Council, said: “This sale heralds a positive new dawn for Blackpool Airport… [that will] allow us to ensure that the airport itself can continue to operate as an important hub that can benefit the whole region. Blackpool Airport is such a key part of having a strong local economy and it is absolutely vital that we safeguard its future and ensure that it can continue to be used as an aviation and employment hub for the Fylde coast for the long term. We do not envisage the return of large-scale passenger aeroplanes to the airport. The purpose of this acquisition is to safeguard the helicopter and other commercial airside activities that take place.
“As a minority stakeholder, we have always retained an interest in the company continuing as an airport and serving the whole of the Fylde coast. Now as the sole owner, people can be confident that we have the airport’s best interests at heart. We will retain the current operating staff as well as exploring any potential opportunities for private companies with aviation interests to invest in the company so that it can grow in the future, but this is not about trying to bring jumbo jets back to the airport anytime soon.”
Blackpool Council last owned the airport in 2004, when it was sold to City Hopper, then again in 2008 to Balfour Beatty. Placed into administration in 2014 the airport closed temporarily before reopening with reduced capacity. During WWII Blackpool Airport, then known as Squires Gate, housed a Ministry of Aircraft Production factory which built more than 2,500 Vickers Wellington bombers. Hawker Aircraft reopened the factory in the mid-1950s, building Hunter jet fighters there.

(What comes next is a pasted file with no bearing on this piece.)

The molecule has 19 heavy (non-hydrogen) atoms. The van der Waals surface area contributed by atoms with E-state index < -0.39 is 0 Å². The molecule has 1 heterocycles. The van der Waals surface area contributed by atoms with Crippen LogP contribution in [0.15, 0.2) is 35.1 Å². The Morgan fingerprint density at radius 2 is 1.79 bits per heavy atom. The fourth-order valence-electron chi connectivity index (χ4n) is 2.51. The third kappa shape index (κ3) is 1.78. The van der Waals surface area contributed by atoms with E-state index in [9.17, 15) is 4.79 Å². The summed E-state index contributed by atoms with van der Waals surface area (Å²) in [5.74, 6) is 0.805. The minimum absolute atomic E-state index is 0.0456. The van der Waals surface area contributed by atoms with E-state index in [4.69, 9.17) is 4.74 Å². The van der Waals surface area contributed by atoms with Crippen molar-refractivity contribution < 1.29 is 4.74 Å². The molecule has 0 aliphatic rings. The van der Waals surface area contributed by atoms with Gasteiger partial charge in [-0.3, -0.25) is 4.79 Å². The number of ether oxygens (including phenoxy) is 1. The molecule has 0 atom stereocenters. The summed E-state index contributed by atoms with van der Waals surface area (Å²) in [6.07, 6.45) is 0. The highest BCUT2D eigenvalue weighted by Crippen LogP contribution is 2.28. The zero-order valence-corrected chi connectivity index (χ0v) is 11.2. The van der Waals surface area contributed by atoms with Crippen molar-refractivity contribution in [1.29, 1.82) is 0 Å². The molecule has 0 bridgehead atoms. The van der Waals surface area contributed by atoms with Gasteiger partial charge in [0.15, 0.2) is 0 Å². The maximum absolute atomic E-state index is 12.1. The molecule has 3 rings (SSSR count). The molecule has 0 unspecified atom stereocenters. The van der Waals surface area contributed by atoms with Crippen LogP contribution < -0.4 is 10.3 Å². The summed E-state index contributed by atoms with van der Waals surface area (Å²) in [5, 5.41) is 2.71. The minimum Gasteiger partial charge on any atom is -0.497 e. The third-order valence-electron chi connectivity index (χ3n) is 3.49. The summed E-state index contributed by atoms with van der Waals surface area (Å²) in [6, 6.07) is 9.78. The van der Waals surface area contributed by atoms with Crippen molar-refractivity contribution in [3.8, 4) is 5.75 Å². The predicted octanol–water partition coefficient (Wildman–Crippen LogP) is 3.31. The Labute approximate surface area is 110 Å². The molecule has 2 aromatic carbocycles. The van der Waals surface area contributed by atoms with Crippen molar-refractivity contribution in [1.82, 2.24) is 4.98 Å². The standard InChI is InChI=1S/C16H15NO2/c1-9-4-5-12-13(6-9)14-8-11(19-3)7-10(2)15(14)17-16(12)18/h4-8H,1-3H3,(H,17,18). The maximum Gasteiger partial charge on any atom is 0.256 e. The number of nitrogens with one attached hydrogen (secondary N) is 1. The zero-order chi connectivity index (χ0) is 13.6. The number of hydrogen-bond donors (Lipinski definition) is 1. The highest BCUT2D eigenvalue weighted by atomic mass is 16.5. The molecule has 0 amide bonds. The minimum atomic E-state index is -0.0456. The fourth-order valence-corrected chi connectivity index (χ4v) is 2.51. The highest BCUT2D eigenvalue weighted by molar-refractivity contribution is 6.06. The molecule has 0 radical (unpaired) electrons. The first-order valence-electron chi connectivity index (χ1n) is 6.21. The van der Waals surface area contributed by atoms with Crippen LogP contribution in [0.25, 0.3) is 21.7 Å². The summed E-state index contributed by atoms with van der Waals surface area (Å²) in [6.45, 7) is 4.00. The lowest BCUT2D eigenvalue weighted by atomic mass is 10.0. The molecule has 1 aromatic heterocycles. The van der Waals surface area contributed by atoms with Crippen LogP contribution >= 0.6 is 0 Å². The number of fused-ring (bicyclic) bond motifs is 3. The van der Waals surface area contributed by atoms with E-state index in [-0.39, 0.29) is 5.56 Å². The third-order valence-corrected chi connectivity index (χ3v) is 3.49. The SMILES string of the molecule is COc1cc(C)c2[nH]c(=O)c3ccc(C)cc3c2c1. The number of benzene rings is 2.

Proposals are being drawn up to bring the first scheduled passenger flights to
Solent Airport (formerly Fleet Air Arm base HMS Daedalus) near Gosport in Hampshire, with a daily service from the Channel Islands. Sean Woodward, leader of Fareham Borough Council which owns the airfield, said: “Already a thriving airport for private flyers and an increasing number of
business people, establishing a scheduled passenger service will open Solent Airport up to a whole new range of customers… We aren’t looking to compete with Southampton Airport and wanted to cover a more niche market that could one day in the future include flights to the Isle of Man or even short distances to France.” If the proposed service goes ahead, Air Alderney will operate it with B-N Islanders. Ports of Jersey Authority plans to